Vol. 28 No. 11 · 8 June 2006

Three Versions from Rilke’s ‘Sonnets to Orpheus’

Don Paterson

352 words

The Kill

Far-conquering man . . . You’ve written, since you first
turned hunter, many a level new death-rule
of trap or net. Though I know the strip of sail
they hung into the caverns of the Karst,

so softly, like the flag of peace, or ceasefire . . .
Then, from the cave-mouth, a boy gave it a jerk
and tumbling dayward out of the cave-dark
came a handful of pale doves. This too is fair.

No one could take pity on their breath,
Least of all those men who raised their sights
and in that wakeful moment understood:

Our wandering sorrow takes the shape of death.
The spirit fallen into quietude
Knows that what befalls it must be right.


Listen: today, you can hear the rough breath
of the early harrows, the human rhythm sing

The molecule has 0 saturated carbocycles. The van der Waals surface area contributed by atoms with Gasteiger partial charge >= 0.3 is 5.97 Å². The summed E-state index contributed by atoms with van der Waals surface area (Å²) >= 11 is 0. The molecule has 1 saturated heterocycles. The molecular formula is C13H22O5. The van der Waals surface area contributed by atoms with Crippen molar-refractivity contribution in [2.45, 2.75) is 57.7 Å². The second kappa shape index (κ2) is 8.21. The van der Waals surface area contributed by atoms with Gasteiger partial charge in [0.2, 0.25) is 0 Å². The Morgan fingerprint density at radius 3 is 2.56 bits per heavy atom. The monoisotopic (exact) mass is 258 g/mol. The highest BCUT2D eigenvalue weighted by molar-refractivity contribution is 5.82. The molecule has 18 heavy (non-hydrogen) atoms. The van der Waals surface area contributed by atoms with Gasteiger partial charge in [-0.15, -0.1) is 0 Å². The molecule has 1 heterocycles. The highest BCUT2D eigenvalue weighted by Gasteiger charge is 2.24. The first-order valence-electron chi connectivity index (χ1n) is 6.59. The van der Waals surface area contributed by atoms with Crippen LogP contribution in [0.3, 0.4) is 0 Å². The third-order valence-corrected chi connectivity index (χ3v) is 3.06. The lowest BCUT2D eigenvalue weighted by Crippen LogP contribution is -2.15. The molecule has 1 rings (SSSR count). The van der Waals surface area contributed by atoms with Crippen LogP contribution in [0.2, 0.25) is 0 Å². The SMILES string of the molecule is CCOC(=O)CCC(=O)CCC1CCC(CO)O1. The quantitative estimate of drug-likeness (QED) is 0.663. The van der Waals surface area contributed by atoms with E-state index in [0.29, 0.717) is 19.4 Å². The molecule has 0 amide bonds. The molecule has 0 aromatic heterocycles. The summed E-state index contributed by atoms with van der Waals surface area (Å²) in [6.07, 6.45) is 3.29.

in the deep ingathered stillness of the earth,
the strong Earth rising in its early-Spring . . .

The word is old, but never seems outdated
and every year arrives like something new;
though it has come so often. Always anticipated,
though not once did you catch it. It caught you.

Even the old leaves of the wintered oak
Seem, in this late light, some future hue.
The winds exchange a word in their own tongue.

The leafless trees are black, and yet the horse-dung
heaped up in the fields, a richer black.
Each hour grows younger as it passes through.


You were still half a child. You came and went.
But you mapped the dancer, in that moment’s chance
to the empty constellation of the dance:
that dance in which we fitfully transcend

Nature’s dumb order. Only Orpheus
could stir you to the deepest listening:
you were the one still moved from that first song,
and still surprised if a tree took long to choose

whether or not to go along with you.
You knew the old still centre, that clear space
where the lyre was first raised up and rang out true.

For this you tried to shape the ceremony,
to fit the perfect steps that might one day
turn his own around, might turn his face.

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